Osama bin Laden is hiding in a cave in Pakistan’s lawless tribal regions, far from any major cities. He is guarded by specially chosen bodyguards instructed to shoot the militant leader to ensure he isn’t captured or killed by U.S. forces. After nearly a decade of successfully evading the CIA operatives and military commandos charged with finding him, he is unlikely to ever be found by American counterterror forces.
Bin Laden’s killing Sunday at the hands of elite Navy Seal commandos brought a dramatic end to the decade-long search for the al- Qaida leader. But it also destroyed many of the myths that had grown up around the fugitive terror mastermind in the nine-plus years since the Sept. 11, 2001, terrorist attacks. Below, the four most important things U.S. officials thought that they knew – wrongly, as it turns out -- about bin Laden.
1) Bin Laden is hiding in a remote part of Pakistan. For years, the conventional wisdom in official Washington was that bin Laden was being sheltered somewhere in Pakistan’s mountainous tribal areas, which are under effective insurgent control and possess some of the most inhospitable terrain on the planet. In January 2009, President Obama said he thought the militant was “in a cave somewhere.” More recently, CIA Director Leon Panetta told ABC that the militant was “in very deep hiding, in an area of the tribal areas of Pakistan” with terrain that “is probably the most difficult in the world.” Instead, bin Laden turns out to have been living in a comfortable house in a relatively affluent suburb of Abbottabad. Television images of the town show leafy streets lined with telephone poles and street lights. Photos from the scene suggest the terrorist leader slept on a comfortable mattress in a spacious bedroom, not on a dirt floor.
2) Bin Laden’s bodyguards will kill him to prevent Americans from doing so. In 2006, Abu Jandal, a former personal bodyguard of bin Laden told CBS that he always carried two guns, one designated for use if American forces were closing in on bin Laden. “There was also a special gun to be used if Sheikh Osama bin Laden was attacked and we were unable to save him, in which case I would have to kill him," Abu Jandal said at the time. In the years since, multiple American officials said they believed bin Laden was surrounded at all times by bodyguards prepared to kill him if American operatives ever found the militant. But when Navy Seals blasted their way into the house where bin Laden had taken shelter, there were no specially-trained bodyguards, and the militant’s men didn’t kill him to prevent the Americans from doing so. Instead, the fugitive was shot dead by a Navy Seal, who fired two rounds into his head at close range.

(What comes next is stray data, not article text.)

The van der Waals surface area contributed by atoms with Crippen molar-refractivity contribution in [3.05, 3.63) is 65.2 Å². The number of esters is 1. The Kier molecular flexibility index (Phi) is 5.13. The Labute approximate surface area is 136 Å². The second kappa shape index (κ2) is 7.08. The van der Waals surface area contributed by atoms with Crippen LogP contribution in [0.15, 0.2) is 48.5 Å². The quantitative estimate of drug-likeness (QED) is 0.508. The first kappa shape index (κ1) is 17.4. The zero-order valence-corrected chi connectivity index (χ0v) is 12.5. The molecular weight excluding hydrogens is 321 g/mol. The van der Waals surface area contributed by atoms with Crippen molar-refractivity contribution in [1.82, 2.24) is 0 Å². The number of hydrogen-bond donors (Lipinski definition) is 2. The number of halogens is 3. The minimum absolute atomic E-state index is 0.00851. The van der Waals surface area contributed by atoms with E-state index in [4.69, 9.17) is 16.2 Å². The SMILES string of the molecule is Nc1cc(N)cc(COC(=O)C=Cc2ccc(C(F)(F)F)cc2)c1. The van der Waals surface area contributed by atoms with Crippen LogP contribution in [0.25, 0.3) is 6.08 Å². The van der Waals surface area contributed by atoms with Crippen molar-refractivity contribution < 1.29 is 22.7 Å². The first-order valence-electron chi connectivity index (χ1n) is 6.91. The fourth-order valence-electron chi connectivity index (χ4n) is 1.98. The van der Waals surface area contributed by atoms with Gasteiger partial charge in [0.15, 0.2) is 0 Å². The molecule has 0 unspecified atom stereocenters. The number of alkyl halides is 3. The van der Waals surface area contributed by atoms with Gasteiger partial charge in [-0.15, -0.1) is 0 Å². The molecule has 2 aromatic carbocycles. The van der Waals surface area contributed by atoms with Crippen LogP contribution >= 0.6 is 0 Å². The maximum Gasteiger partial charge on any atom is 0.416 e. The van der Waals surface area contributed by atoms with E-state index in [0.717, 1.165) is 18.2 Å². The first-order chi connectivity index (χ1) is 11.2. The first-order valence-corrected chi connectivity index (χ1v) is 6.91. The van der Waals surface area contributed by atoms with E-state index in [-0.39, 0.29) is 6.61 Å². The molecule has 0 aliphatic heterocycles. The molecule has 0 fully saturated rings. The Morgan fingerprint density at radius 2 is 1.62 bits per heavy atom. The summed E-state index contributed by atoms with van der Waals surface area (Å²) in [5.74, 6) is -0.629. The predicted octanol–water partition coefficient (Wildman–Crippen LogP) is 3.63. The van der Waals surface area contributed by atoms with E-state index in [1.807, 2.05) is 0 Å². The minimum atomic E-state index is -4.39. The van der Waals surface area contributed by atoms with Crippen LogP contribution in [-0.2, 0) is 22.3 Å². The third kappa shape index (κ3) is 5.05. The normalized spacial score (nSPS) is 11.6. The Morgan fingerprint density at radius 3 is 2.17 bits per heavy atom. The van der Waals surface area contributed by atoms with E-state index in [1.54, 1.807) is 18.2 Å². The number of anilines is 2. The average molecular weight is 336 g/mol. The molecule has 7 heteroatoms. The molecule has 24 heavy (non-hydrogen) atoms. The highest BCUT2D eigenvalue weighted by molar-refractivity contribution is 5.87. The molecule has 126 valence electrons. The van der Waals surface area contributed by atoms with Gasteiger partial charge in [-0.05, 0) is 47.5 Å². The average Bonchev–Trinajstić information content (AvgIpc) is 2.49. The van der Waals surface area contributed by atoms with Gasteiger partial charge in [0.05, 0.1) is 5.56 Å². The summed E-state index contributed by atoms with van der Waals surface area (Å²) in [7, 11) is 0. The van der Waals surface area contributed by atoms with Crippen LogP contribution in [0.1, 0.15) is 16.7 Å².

3) Bin Laden’s use of human couriers make him impossible to track. U.S. counter terror officials often spoke, with frustration, about how bin Laden evaded the sophisticated electronic eavesdropping systems by communicating solely through trusted couriers who hand-carried messages to and from the militant leader. The compound in Abbottabad had no phone lines or Internet access, a sign of the al Qaida leader’s desperation to evade electronic surveillance. In the end, though, it was bin Laden’s reliance on a courier which led to his death. U.S. officials say that in 2004 several Guantanamo Bay detainees told their interrogators that bin Laden had one trusted courier and provided his nom de guerre. By 2007, the U.S. knew his real name, and by 2010, they knew his whereabouts and were able to track his movements. The courier is the one who ultimately led the Seal teams to the fortified compound where they killed bin Laden.
4) Pakistani officials don’t know bin Laden’s whereabouts and would provide it if they did. This may be the most disheartening truth to emerge from bin Laden’s capture. The fugitive was living in a compound located just a short distance away from a Pakistani police station, its famed Kakul Military Academy, and a large military hospital. In Washington, furious U.S. officials are openly wondering how Pakistan’s powerful military and intelligence services could have somehow missed that bin Laden was living in their midst. “He was more or less hiding in plain sight,” a U.S. counterterror official told reporters Monday morning. With the war on terror still raging on both sides of the Afghan-Pakistani border, that may be the most alarming fact of all.